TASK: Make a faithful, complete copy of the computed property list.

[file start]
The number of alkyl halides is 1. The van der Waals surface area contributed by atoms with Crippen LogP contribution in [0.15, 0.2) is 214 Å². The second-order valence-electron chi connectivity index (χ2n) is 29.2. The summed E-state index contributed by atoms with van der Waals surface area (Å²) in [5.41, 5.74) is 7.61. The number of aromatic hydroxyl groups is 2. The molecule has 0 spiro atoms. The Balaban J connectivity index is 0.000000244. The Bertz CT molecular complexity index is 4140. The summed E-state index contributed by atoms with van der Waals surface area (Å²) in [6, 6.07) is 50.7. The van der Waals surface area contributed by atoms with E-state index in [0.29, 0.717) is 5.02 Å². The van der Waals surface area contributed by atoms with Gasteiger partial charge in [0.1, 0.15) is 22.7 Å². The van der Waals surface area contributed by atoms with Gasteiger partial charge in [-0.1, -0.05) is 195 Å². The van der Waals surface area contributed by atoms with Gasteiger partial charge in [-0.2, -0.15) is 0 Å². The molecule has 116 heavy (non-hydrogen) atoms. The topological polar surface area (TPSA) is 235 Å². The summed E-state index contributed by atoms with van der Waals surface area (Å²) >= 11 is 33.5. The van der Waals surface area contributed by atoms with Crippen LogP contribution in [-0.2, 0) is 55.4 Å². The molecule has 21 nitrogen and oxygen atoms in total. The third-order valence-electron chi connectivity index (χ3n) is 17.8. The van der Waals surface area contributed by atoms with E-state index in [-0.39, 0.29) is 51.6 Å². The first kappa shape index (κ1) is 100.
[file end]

The number of alkyl halides is 1. The van der Waals surface area contributed by atoms with Crippen LogP contribution in [0.15, 0.2) is 214 Å². The second-order valence-electron chi connectivity index (χ2n) is 29.2. The summed E-state index contributed by atoms with van der Waals surface area (Å²) in [5.41, 5.74) is 7.61. The number of aromatic hydroxyl groups is 2. The molecule has 0 spiro atoms. The Balaban J connectivity index is 0.000000244. The Bertz CT molecular complexity index is 4140. The summed E-state index contributed by atoms with van der Waals surface area (Å²) in [6, 6.07) is 50.7. The van der Waals surface area contributed by atoms with E-state index in [0.29, 0.717) is 5.02 Å². The van der Waals surface area contributed by atoms with Gasteiger partial charge in [0.1, 0.15) is 22.7 Å². The van der Waals surface area contributed by atoms with Gasteiger partial charge in [-0.1, -0.05) is 195 Å². The van der Waals surface area contributed by atoms with Gasteiger partial charge in [-0.2, -0.15) is 0 Å². The molecule has 116 heavy (non-hydrogen) atoms. The topological polar surface area (TPSA) is 235 Å². The summed E-state index contributed by atoms with van der Waals surface area (Å²) >= 11 is 33.5. The van der Waals surface area contributed by atoms with Crippen LogP contribution in [-0.2, 0) is 55.4 Å². The molecule has 21 nitrogen and oxygen atoms in total. The third-order valence-electron chi connectivity index (χ3n) is 17.8. The van der Waals surface area contributed by atoms with E-state index in [-0.39, 0.29) is 51.6 Å². The first kappa shape index (κ1) is 100.